The Bushcamp is a family-run oasis that provides a wonderfully relaxed guest experience. Comfortable tented rooms with stone built bathrooms are joined to the main building by gravel pathways. The camp has a beautifully designed swimming pool, curio shop and various shaded places to escape to with a book. There are four family rooms and a host of children’s activities, books and toys to keep everyone entertained. There is also a free child minding service at the camp which is a first at Etosha.
DAY 6: Andersson's Camp
The Journey: Today you will drive across Etosha National Park. Entering through the Von Lindquist (east) gate you will follow the road towards Andersson’s (south) Gate on the southern boundary of the Park. You have plenty of time to explore the network of waterholes and looped drives along the main park road. The roads are in good condition and are a mixture of gravel and tar. As you traverse the park you have the opportunity to stop and make use of the dining and basic shopping services at both Namutoni and Okaukuejo. These historical forts are owned and managed by the parks board and make handy rest stops. We suggest you refuel at Okaukuejo and take a look at their busy waterhole before leaving the park and spending the night at Andersson’s Camp.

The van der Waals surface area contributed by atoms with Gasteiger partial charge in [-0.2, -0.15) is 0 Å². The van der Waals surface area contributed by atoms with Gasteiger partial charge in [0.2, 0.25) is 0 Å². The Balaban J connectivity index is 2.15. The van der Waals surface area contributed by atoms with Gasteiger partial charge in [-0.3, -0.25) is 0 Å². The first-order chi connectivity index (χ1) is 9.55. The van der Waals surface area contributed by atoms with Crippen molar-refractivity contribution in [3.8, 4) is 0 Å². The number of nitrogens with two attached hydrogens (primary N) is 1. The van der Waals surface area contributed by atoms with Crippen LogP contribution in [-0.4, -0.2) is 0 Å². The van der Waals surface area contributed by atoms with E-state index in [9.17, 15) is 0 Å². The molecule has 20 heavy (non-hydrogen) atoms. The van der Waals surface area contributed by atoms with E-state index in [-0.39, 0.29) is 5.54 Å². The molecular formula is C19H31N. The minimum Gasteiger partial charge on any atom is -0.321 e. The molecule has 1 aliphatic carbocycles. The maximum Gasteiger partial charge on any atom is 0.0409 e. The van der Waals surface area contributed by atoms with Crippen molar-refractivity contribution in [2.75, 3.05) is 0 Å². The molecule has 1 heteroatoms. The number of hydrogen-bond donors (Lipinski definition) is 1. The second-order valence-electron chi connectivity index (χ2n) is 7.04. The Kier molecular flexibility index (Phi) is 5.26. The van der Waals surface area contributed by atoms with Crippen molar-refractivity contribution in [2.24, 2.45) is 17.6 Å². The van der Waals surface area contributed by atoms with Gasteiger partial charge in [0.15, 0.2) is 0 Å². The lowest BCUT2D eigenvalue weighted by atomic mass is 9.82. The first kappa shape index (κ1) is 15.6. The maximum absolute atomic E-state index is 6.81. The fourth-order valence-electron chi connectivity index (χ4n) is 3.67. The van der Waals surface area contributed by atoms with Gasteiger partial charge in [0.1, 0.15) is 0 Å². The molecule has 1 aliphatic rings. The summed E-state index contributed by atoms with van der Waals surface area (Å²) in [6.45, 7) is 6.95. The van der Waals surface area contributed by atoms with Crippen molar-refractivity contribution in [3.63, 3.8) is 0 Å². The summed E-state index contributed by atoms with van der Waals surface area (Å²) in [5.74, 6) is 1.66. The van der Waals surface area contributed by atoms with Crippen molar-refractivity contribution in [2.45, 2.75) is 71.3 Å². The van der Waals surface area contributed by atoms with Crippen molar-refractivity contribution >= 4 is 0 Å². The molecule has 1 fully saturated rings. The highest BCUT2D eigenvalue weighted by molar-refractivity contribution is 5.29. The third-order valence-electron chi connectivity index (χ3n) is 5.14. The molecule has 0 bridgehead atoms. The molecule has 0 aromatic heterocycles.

Andersson’s Camp: A useful overnight stop located right next to the park gate with a floodlit waterhole with which to end your day.
DAYS 7 & 8: Etendeka Mountain Camp
The Journey: The drive from Andersson’s Camp to Etendeka Mountain Camp is one of stunning contrasts. The route initially takes you south on fine tar roads through Outjo, where you can refuel and stock up on pastries at the German bakery. Then heading west through the outpost town of Kamanjab, where the road changes to winding gravel. The scenery also begins to alter as the soil turns a richer red and the mountains of Damaraland start to crowd the horizon. The rich landscape is dotted with smooth granite outcrops which look like giant sculpture. This scenic road leads to and finally climbs over the Grootberg Pass where you will be rewarded with one of the best views in the region. This mountain pass is the gateway to some of the most beautiful and pristine wilderness that Namibia has to offer.